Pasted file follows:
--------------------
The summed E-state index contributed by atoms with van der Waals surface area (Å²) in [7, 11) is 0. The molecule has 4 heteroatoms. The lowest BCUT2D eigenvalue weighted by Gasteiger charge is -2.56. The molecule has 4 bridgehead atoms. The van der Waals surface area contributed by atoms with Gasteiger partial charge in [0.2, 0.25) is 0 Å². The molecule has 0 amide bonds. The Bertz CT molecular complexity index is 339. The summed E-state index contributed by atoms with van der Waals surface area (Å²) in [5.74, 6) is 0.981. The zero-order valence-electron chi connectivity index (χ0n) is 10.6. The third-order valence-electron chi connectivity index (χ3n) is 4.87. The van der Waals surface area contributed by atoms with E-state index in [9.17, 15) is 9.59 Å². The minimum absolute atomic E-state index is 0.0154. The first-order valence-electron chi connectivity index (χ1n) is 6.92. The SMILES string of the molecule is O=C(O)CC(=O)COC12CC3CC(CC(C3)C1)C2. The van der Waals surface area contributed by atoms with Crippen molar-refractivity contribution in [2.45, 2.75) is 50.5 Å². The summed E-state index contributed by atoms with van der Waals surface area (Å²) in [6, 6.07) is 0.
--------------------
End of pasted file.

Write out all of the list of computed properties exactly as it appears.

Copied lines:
The summed E-state index contributed by atoms with van der Waals surface area (Å²) in [7, 11) is 0. The molecule has 4 heteroatoms. The lowest BCUT2D eigenvalue weighted by Gasteiger charge is -2.56. The molecule has 4 bridgehead atoms. The van der Waals surface area contributed by atoms with Gasteiger partial charge in [0.2, 0.25) is 0 Å². The molecule has 0 amide bonds. The Bertz CT molecular complexity index is 339. The summed E-state index contributed by atoms with van der Waals surface area (Å²) in [5.74, 6) is 0.981. The zero-order valence-electron chi connectivity index (χ0n) is 10.6. The third-order valence-electron chi connectivity index (χ3n) is 4.87. The van der Waals surface area contributed by atoms with E-state index in [9.17, 15) is 9.59 Å². The minimum absolute atomic E-state index is 0.0154. The first-order valence-electron chi connectivity index (χ1n) is 6.92. The SMILES string of the molecule is O=C(O)CC(=O)COC12CC3CC(CC(C3)C1)C2. The van der Waals surface area contributed by atoms with Crippen molar-refractivity contribution in [2.45, 2.75) is 50.5 Å². The summed E-state index contributed by atoms with van der Waals surface area (Å²) in [6, 6.07) is 0.